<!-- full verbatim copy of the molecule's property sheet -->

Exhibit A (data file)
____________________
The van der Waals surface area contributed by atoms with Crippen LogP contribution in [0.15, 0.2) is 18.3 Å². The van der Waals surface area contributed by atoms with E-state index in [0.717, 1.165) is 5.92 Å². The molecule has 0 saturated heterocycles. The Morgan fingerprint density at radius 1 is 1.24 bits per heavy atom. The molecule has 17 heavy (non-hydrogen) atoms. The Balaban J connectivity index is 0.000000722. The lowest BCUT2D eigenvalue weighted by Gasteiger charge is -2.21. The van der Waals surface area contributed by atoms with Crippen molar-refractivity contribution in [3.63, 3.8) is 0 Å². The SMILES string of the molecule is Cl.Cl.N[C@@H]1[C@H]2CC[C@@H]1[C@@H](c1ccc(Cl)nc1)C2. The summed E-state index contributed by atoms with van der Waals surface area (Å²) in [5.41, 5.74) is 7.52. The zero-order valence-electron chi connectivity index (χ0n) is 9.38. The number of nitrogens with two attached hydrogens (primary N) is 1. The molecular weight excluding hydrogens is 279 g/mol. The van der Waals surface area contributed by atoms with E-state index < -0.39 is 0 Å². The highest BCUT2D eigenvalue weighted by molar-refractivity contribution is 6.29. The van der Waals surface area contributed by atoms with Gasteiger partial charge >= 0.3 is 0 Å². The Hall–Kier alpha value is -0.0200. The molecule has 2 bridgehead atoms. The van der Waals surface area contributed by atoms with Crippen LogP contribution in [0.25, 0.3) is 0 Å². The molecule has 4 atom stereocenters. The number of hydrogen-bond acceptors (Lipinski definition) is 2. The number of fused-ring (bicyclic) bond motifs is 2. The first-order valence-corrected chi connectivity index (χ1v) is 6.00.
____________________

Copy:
The van der Waals surface area contributed by atoms with Crippen LogP contribution in [0.15, 0.2) is 18.3 Å². The van der Waals surface area contributed by atoms with E-state index in [0.717, 1.165) is 5.92 Å². The molecule has 0 saturated heterocycles. The Morgan fingerprint density at radius 1 is 1.24 bits per heavy atom. The molecule has 17 heavy (non-hydrogen) atoms. The Balaban J connectivity index is 0.000000722. The lowest BCUT2D eigenvalue weighted by Gasteiger charge is -2.21. The van der Waals surface area contributed by atoms with Crippen molar-refractivity contribution in [3.63, 3.8) is 0 Å². The SMILES string of the molecule is Cl.Cl.N[C@@H]1[C@H]2CC[C@@H]1[C@@H](c1ccc(Cl)nc1)C2. The summed E-state index contributed by atoms with van der Waals surface area (Å²) in [5.41, 5.74) is 7.52. The zero-order valence-electron chi connectivity index (χ0n) is 9.38. The number of nitrogens with two attached hydrogens (primary N) is 1. The molecular weight excluding hydrogens is 279 g/mol. The van der Waals surface area contributed by atoms with E-state index < -0.39 is 0 Å². The highest BCUT2D eigenvalue weighted by molar-refractivity contribution is 6.29. The van der Waals surface area contributed by atoms with Gasteiger partial charge >= 0.3 is 0 Å². The Hall–Kier alpha value is -0.0200. The molecule has 2 bridgehead atoms. The van der Waals surface area contributed by atoms with Crippen LogP contribution in [0.25, 0.3) is 0 Å². The molecule has 4 atom stereocenters. The number of hydrogen-bond acceptors (Lipinski definition) is 2. The number of fused-ring (bicyclic) bond motifs is 2. The first-order valence-corrected chi connectivity index (χ1v) is 6.00.